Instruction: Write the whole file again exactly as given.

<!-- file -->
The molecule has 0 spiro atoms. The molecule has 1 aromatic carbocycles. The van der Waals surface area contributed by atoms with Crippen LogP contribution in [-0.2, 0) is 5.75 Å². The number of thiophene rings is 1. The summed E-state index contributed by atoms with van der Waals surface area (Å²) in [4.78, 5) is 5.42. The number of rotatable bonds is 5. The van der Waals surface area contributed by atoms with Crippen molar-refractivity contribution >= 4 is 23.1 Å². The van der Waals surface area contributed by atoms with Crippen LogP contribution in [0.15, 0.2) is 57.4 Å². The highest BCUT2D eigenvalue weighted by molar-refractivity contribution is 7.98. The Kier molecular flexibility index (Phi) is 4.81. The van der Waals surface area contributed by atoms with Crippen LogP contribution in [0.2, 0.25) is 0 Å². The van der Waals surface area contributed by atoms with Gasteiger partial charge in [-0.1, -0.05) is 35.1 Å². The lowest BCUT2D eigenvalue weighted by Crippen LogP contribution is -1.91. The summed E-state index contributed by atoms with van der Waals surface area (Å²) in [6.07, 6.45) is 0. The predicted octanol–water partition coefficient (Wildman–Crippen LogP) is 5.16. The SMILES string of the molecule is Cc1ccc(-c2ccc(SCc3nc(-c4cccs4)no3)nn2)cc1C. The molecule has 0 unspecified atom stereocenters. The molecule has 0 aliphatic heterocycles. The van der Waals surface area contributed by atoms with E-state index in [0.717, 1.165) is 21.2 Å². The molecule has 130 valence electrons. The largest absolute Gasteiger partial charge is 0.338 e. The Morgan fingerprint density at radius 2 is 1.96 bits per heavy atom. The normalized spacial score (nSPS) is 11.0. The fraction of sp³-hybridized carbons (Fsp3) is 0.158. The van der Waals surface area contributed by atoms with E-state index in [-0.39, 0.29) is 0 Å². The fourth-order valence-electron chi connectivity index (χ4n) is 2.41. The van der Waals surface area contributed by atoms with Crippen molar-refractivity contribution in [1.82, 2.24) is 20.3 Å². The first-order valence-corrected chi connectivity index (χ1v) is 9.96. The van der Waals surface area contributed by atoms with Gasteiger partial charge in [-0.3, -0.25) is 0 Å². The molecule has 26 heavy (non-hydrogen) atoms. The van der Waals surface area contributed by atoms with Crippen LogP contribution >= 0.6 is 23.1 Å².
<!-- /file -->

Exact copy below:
The molecule has 0 spiro atoms. The molecule has 1 aromatic carbocycles. The van der Waals surface area contributed by atoms with Crippen LogP contribution in [-0.2, 0) is 5.75 Å². The number of thiophene rings is 1. The summed E-state index contributed by atoms with van der Waals surface area (Å²) in [4.78, 5) is 5.42. The number of rotatable bonds is 5. The van der Waals surface area contributed by atoms with Crippen molar-refractivity contribution >= 4 is 23.1 Å². The van der Waals surface area contributed by atoms with Crippen LogP contribution in [0.15, 0.2) is 57.4 Å². The highest BCUT2D eigenvalue weighted by molar-refractivity contribution is 7.98. The Kier molecular flexibility index (Phi) is 4.81. The van der Waals surface area contributed by atoms with Crippen LogP contribution in [0.2, 0.25) is 0 Å². The van der Waals surface area contributed by atoms with Gasteiger partial charge in [-0.1, -0.05) is 35.1 Å². The lowest BCUT2D eigenvalue weighted by Crippen LogP contribution is -1.91. The summed E-state index contributed by atoms with van der Waals surface area (Å²) in [6.07, 6.45) is 0. The predicted octanol–water partition coefficient (Wildman–Crippen LogP) is 5.16. The SMILES string of the molecule is Cc1ccc(-c2ccc(SCc3nc(-c4cccs4)no3)nn2)cc1C. The molecule has 0 unspecified atom stereocenters. The molecule has 0 aliphatic heterocycles. The van der Waals surface area contributed by atoms with E-state index in [0.717, 1.165) is 21.2 Å². The molecule has 130 valence electrons. The largest absolute Gasteiger partial charge is 0.338 e. The Morgan fingerprint density at radius 2 is 1.96 bits per heavy atom. The normalized spacial score (nSPS) is 11.0. The fraction of sp³-hybridized carbons (Fsp3) is 0.158. The van der Waals surface area contributed by atoms with E-state index in [-0.39, 0.29) is 0 Å². The fourth-order valence-electron chi connectivity index (χ4n) is 2.41. The van der Waals surface area contributed by atoms with Crippen molar-refractivity contribution in [1.82, 2.24) is 20.3 Å². The first-order valence-corrected chi connectivity index (χ1v) is 9.96. The van der Waals surface area contributed by atoms with Gasteiger partial charge in [-0.3, -0.25) is 0 Å². The molecule has 26 heavy (non-hydrogen) atoms. The van der Waals surface area contributed by atoms with Crippen LogP contribution >= 0.6 is 23.1 Å².